|Oscar Valdez stopped Jayson Velez in the Bubble|
Photo Courtesy of Mikey Williams
There's always an interesting dilemma in boxing between making your own luck and making a stupid mistake. The Bubble fighters picked up the phone from Top Rank. A number of them seized the opportunity, performed well, and breathed fresh life into their respective careers. How about Gabriel Muratalla, Felix Verdejo and Carlos Castro? But I'm also sure there were more than a few who said yes, but were far from their best, whether it was Giovani Santillan, Orlando Gonzalez or Andy Vences. Maybe they shouldn't have picked up the phone? It's always a tough decision to make.
I'm sure that there were some fighters who turned down opportunities during the summer series, potentially leading to ill will with the company. The door swings both ways of course, and if Top Rank has 107 fighters under contract right now (just throwing out a number), it wouldn't be surprising or particularly harmful for the company if soon they went down to, say, 95 signed fighters. It's a tough economy. Those who turned down fights may have had their reasons, but come contract renewal time, those decisions may have significant ramifications, especially for the non-stars and non-champions in Top Rank's stable.
After a couple of rocky weeks (much of which was understandable), ESPN hit its stride in televising the Bubble fights. Streamlining the broadcast to usually five live fights in a three-hour window, the network found an excellent flow and its commentators shined.
I had been critical of ESPN's broadcast in a recent piece and despite the challenges of having all of their broadcasters in different locations for this series, they produced some fine work. The attributes that often had detracted from ESPN's broadcast in the recent past – endlessly hyping future fights, ignoring a lower-level bout to focus on the main event, talking about topics far removed from the action at hand – did not manifest during the Bubble series. Each of their broadcasters gave the fights and the boxers the respect that they deserved, whether it was a main event or a match between two journeymen.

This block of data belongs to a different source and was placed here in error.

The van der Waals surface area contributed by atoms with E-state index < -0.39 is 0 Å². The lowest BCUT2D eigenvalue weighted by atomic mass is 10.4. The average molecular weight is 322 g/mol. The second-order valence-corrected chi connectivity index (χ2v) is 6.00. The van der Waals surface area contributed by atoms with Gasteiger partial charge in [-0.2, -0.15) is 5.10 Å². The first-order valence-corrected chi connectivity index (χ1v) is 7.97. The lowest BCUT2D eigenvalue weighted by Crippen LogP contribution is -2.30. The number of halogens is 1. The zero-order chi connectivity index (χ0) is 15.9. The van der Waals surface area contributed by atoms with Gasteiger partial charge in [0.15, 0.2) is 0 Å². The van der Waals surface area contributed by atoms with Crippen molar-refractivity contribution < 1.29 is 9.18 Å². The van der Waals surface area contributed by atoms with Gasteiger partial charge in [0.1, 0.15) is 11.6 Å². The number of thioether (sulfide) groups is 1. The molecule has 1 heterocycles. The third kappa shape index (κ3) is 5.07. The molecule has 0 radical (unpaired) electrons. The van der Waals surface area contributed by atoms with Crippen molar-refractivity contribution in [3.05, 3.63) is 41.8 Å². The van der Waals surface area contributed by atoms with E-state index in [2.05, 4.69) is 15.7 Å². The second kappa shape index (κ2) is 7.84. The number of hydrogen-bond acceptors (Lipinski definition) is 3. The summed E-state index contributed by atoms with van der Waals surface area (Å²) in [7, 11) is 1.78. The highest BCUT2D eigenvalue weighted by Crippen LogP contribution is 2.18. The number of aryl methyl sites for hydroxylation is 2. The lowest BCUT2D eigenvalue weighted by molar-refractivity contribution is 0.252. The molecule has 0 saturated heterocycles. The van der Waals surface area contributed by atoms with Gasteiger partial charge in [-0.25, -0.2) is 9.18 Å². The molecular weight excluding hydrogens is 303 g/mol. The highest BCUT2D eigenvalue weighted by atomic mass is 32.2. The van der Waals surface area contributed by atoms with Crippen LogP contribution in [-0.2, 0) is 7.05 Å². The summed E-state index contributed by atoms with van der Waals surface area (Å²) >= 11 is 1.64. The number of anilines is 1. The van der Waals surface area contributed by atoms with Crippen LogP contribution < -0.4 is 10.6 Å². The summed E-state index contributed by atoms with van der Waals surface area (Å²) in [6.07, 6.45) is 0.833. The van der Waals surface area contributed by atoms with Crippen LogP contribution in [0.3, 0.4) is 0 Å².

In particular, something clicked for Joe Tessitore. Instead of playing grabass with Andre Ward and Tim Bradley or trying too hard to display his erudition on topics unrelated to boxing, he kept his attention on the fights, and he called them with aplomb. When Tessitore is at his worst, he can give off a vibe that he's a little too cool for school, that lower-level fights are beneath him. But during the Bubble fights he was engaged throughout the series, and was able to highlight his considerable abilities as a boxing broadcaster. He knows the sport intimately and it was great to see him dialed-in.
Furthermore, with Tim Bradley and Andre Ward, ESPN now has the best tandem of analysts among U.S. boxing broadcasters. They make for great television. They're critical when they need to be, but it's not just about cheap shots (although there were a couple of amusing ones during the series). To them, if they see a flaw, they want a fighter to correct that and the audience to understand why it's imperative that the fighter does so. And Bradley has turned out to be pretty damn funny. Whether it's eating a sandwich on air to gently mock Jerry Forrest's late meal before his fight, or sprinkling in a zany analogy or one-liner, he's really found his groove.
It took ESPN a long time to figure out how to best use its assets to make for an entertaining and quality boxing broadcast, but their production team deserves a lot of credit. They have found a formula that works. A little of Mark Kriegel goes a long way, but that little can help place boxers and their struggles in a meaningful context, which raises the stakes for the viewer. In addition, Bernardo Osuna has demonstrated that he's a wonderful jack-of-all-trades for a boxing broadcast. Whether it's reporting, calling play-by-play, interviewing or translating, Osuna knows the sport inside and out and he's a real asset.
For many years I have wanted American boxing broadcasters and promoters to televise more fights on each card. I thought that the British broadcasters, who routinely televised five and six fights a card, did it right. Now, not every boxing consumer wants that much content, but there are many who do, and the upside in providing additional exposure for young prospects and fighters on the rise can be considerable.
It used to be that fighters wouldn't sniff major U.S. broadcasts until they had 15 or so fights (yes, there were some exceptions). Much of this followed the HBO model, and before that the U.S. network paradigm. These broadcasters believed that only the most important fights or fighters needed to be televised. And quite frankly, they were the major game in town. They were the ones paying the big bucks, so they got to make those decisions.
But as the U.S. boxing broadcasting map has changed over the last few years, it's been a pleasure to see Top Rank, PBC, Golden Boy and Matchroom take a new approach. All of them now show nearly their entire cards, even if they are streaming on a company website. Now we don't have to wait 15 fights to see Jared Anderson or Diego Pacheco or Vito Mielnicki. As a result, we can form attachments and emotional connections sooner. We become more invested in them. I hope this trend continues. It's good business and it plants valuable seeds for future success.